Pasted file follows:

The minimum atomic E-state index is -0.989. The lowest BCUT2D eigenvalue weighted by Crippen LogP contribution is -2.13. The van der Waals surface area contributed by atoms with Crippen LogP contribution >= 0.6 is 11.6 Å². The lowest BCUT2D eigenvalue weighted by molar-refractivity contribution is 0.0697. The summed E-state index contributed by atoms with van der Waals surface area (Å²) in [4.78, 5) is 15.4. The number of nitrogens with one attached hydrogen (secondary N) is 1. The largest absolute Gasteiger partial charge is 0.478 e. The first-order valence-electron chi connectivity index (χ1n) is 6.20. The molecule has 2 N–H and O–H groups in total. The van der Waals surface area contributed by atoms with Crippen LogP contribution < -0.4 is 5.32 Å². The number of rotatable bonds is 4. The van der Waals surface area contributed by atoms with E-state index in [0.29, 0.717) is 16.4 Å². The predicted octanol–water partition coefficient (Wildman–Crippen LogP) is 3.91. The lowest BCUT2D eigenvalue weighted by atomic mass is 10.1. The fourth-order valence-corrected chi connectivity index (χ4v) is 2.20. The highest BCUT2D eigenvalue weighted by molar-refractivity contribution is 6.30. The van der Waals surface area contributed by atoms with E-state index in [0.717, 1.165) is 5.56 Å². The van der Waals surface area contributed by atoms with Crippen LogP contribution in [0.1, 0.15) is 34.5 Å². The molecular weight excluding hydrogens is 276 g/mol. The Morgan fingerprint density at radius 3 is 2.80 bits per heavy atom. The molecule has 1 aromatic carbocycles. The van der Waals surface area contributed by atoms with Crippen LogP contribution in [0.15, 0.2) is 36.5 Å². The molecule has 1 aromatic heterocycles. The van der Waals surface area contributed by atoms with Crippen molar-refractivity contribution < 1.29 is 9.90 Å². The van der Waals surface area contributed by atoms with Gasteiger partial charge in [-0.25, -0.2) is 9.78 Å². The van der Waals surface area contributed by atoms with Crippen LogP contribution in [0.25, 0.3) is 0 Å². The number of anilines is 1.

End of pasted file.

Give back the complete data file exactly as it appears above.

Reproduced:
The minimum atomic E-state index is -0.989. The lowest BCUT2D eigenvalue weighted by Crippen LogP contribution is -2.13. The van der Waals surface area contributed by atoms with Crippen LogP contribution >= 0.6 is 11.6 Å². The lowest BCUT2D eigenvalue weighted by molar-refractivity contribution is 0.0697. The summed E-state index contributed by atoms with van der Waals surface area (Å²) in [4.78, 5) is 15.4. The number of nitrogens with one attached hydrogen (secondary N) is 1. The largest absolute Gasteiger partial charge is 0.478 e. The first-order valence-electron chi connectivity index (χ1n) is 6.20. The molecule has 2 N–H and O–H groups in total. The van der Waals surface area contributed by atoms with Crippen LogP contribution < -0.4 is 5.32 Å². The number of rotatable bonds is 4. The van der Waals surface area contributed by atoms with E-state index in [0.29, 0.717) is 16.4 Å². The predicted octanol–water partition coefficient (Wildman–Crippen LogP) is 3.91. The lowest BCUT2D eigenvalue weighted by atomic mass is 10.1. The fourth-order valence-corrected chi connectivity index (χ4v) is 2.20. The highest BCUT2D eigenvalue weighted by molar-refractivity contribution is 6.30. The van der Waals surface area contributed by atoms with E-state index in [0.717, 1.165) is 5.56 Å². The van der Waals surface area contributed by atoms with Crippen LogP contribution in [0.1, 0.15) is 34.5 Å². The molecular weight excluding hydrogens is 276 g/mol. The Morgan fingerprint density at radius 3 is 2.80 bits per heavy atom. The molecule has 1 aromatic carbocycles. The van der Waals surface area contributed by atoms with Crippen LogP contribution in [0.15, 0.2) is 36.5 Å². The molecule has 1 aromatic heterocycles. The van der Waals surface area contributed by atoms with Crippen molar-refractivity contribution < 1.29 is 9.90 Å². The van der Waals surface area contributed by atoms with Gasteiger partial charge in [-0.25, -0.2) is 9.78 Å². The van der Waals surface area contributed by atoms with Crippen LogP contribution in [0.25, 0.3) is 0 Å². The number of anilines is 1.